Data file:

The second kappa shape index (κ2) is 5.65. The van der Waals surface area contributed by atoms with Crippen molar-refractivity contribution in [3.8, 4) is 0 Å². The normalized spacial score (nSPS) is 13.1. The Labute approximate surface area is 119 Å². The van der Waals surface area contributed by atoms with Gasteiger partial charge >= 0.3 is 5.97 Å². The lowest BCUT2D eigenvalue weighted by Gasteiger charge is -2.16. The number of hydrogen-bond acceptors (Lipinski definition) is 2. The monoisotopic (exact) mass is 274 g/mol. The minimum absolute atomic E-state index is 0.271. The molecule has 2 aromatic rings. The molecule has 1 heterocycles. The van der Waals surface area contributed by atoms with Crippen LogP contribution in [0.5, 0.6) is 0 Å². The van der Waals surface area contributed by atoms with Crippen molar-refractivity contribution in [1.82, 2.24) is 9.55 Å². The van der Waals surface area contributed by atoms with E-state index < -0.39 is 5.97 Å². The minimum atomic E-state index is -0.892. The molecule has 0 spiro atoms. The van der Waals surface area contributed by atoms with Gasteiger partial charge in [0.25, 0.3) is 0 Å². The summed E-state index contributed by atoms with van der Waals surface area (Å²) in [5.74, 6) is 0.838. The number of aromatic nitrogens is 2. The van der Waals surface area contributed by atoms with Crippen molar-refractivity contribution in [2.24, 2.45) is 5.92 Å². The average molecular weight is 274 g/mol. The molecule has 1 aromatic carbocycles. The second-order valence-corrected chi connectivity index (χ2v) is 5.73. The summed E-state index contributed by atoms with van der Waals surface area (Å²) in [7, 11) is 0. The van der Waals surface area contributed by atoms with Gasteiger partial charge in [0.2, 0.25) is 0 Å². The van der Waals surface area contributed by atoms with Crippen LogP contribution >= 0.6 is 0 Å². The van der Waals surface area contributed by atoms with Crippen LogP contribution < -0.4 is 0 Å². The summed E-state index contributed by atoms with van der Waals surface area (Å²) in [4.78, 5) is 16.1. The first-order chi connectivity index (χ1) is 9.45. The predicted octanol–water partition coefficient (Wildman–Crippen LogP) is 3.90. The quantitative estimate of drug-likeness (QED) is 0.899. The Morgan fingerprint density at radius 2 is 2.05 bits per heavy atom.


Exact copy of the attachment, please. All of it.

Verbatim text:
The second kappa shape index (κ2) is 5.65. The van der Waals surface area contributed by atoms with Crippen molar-refractivity contribution in [3.8, 4) is 0 Å². The normalized spacial score (nSPS) is 13.1. The Labute approximate surface area is 119 Å². The van der Waals surface area contributed by atoms with Gasteiger partial charge >= 0.3 is 5.97 Å². The lowest BCUT2D eigenvalue weighted by Gasteiger charge is -2.16. The number of hydrogen-bond acceptors (Lipinski definition) is 2. The monoisotopic (exact) mass is 274 g/mol. The minimum absolute atomic E-state index is 0.271. The molecule has 2 aromatic rings. The molecule has 1 heterocycles. The van der Waals surface area contributed by atoms with Crippen LogP contribution in [0.5, 0.6) is 0 Å². The van der Waals surface area contributed by atoms with Crippen molar-refractivity contribution in [1.82, 2.24) is 9.55 Å². The van der Waals surface area contributed by atoms with E-state index < -0.39 is 5.97 Å². The minimum atomic E-state index is -0.892. The molecule has 0 spiro atoms. The van der Waals surface area contributed by atoms with Gasteiger partial charge in [0.25, 0.3) is 0 Å². The summed E-state index contributed by atoms with van der Waals surface area (Å²) in [5.74, 6) is 0.838. The number of aromatic nitrogens is 2. The van der Waals surface area contributed by atoms with Crippen molar-refractivity contribution in [2.24, 2.45) is 5.92 Å². The average molecular weight is 274 g/mol. The molecule has 1 aromatic carbocycles. The second-order valence-corrected chi connectivity index (χ2v) is 5.73. The summed E-state index contributed by atoms with van der Waals surface area (Å²) in [7, 11) is 0. The van der Waals surface area contributed by atoms with Gasteiger partial charge in [0.2, 0.25) is 0 Å². The van der Waals surface area contributed by atoms with Crippen LogP contribution >= 0.6 is 0 Å². The van der Waals surface area contributed by atoms with Crippen LogP contribution < -0.4 is 0 Å². The summed E-state index contributed by atoms with van der Waals surface area (Å²) in [4.78, 5) is 16.1. The first-order chi connectivity index (χ1) is 9.45. The predicted octanol–water partition coefficient (Wildman–Crippen LogP) is 3.90. The quantitative estimate of drug-likeness (QED) is 0.899. The Morgan fingerprint density at radius 2 is 2.05 bits per heavy atom.